Having recently completed my latest National Labor Relations Board (“NLRB”) post-election representation hearing, I found myself contemplating the impact of the NLRB’s new election rules (which some have dubbed the “Quickie Election Rules”). Whether you love them (as most labor unions and labor practitioners seem to do) or hate them (which seems to be the universal response from employers and the management bar), this practitioner predicts that the new election rules will challenge all parties in unexpected ways. Manufacturers would be well served to contemplate the “new world” created by the “new rules.”

Old Rules

The current election rules call for the prompt processing of union representation cases. Generally, if the parties are able to agree on the issues involved in an election, a union representation election will be held with 42 days (6 weeks) of the filing of the petition. Any post-election challenges to the election must be filed within 7 days of the election and the evidence supporting the election objections must be filed within an additional 7-day period. If the NLRB orders a hearing on the objections, the hearing generally will be held within four weeks of the election. Post-hearing briefs must be filed with 7 days of the close of the hearing, with an additional (discretionary) 7 days which can be granted on a showing of “cause.”

Because a union organizing campaign usually takes place in secret, as a practical matter, a manufacturer seeking to present an alternative to the “vote yes” message of organized labor has about six weeks to organize and present its side. Six weeks may seem like a great deal of time, but in the context of an organizing campaign, that time always goes by quickly. Once the election is held, any party challenging the fairness of that election (i.e., whether a union or a manufacturer that claims that the employees did not have a fair opportunity to express their choice) has a reasonable period of time to present arguments and evidence before a neutral fact-finder.

The pace of the current process has been questioned by labor professionals on both sides of the debate. Because manufacturers do not know when an election petition is about to be filed (union campaigns being by their nature secret), often the speed by which the current process moves requires both the employer and its counsel to “drop everything” to focus on the representative election. Getting ready to take the sales team to that long-planned and hard-to-arrange pitch meeting? Sorry, your presence is required elsewhere. Celebrating your child’s wedding at a remote location? Hold on, there are legal proceedings afoot. Annual shareholders’ meeting next week? Well, maybe you can appear by video-conference.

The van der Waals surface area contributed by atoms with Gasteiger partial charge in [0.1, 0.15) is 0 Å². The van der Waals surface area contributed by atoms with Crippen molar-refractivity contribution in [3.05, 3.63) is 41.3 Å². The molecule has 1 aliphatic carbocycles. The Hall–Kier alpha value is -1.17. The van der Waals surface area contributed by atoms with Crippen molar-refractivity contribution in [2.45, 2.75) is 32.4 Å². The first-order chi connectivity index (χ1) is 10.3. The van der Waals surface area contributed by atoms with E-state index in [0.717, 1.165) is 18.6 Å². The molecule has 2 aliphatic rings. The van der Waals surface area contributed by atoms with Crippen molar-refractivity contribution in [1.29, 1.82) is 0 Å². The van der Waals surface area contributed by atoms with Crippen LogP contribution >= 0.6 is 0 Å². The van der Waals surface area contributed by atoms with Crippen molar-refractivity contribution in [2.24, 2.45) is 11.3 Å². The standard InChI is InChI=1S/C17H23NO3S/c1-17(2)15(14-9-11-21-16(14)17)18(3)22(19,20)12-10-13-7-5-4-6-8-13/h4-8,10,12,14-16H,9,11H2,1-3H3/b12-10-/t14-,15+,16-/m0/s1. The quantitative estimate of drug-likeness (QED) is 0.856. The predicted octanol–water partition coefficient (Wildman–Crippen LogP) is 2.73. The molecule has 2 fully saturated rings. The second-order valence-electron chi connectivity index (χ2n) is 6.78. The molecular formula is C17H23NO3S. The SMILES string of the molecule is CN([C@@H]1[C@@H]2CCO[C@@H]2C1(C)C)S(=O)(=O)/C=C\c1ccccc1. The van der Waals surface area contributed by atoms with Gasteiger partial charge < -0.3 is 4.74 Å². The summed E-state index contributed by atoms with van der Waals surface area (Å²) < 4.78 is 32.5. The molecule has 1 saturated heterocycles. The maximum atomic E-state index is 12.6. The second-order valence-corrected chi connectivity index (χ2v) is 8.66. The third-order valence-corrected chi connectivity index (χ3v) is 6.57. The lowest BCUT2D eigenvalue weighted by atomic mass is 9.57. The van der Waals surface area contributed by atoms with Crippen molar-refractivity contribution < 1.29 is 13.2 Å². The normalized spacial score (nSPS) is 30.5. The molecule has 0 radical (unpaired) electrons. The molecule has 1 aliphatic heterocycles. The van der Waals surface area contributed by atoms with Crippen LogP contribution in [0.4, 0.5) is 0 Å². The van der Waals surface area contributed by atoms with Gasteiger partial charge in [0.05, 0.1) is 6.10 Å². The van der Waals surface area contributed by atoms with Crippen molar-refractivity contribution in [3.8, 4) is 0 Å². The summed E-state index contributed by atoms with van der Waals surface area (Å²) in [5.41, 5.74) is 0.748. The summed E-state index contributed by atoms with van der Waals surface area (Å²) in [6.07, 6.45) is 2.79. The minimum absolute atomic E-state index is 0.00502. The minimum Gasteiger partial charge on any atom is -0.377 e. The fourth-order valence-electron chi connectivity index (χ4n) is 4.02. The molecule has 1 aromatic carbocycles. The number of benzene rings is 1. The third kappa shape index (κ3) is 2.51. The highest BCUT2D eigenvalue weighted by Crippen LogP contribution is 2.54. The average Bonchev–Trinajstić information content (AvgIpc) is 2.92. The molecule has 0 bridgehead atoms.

New Rules

While the old election rules generally required the parties to drop everything, the new election rules will require them to move at warp speed. With an April 15, 2015 effective date, the new election rules will require elections to be held within 15 days of the filing of the petition (and if the union consents, within 10 days of the petition). If the parties are unable to agree on all the legal issues involved, a hearing will be held on those issues within 8 days of the filing of the petition and a position statement regarding the issues must be filed one day prior to the hearing. (Failure to file a position statement results in the waiver of all legal issues which could have been raised.) Election objections will still be due within 7 days of the election, but now all evidence in support of those objections must be filed at the same time.

The NLRB has provided a comparison of some of the differences between the old and new rules.

Practical Impact

The practical effect of the new election rules will be to penalize manufacturers and others that are either unaware of union organizing efforts or fail to react quickly when a case is filed. The pace of the NLRB’s processes require key decision-makers and their counsel to be on “speed dial” at the first sign of an organizing campaign or lose the right to present an alternative view. Paradoxically, the rules may also reward manufacturers that more closely monitor the union sentiments of their employees, as those aware of an organizing effort from the beginning will have a distinct advantage over others. In the view of many, the new election rules elevate speed over every other consideration – including employee free choice and fundamental due process.

Time will tell whether the NLRB will be able to match the rapid pace it expects from the parties in a representation election. With no disrespect intended to the women and men who serve the NLRB, the NLRB’s new election process would be ill-served if it requires the parties to “hurry up” only to find NLRB decisions tied up in the seeming endless decision-making process. In this respect, “only time will tell.”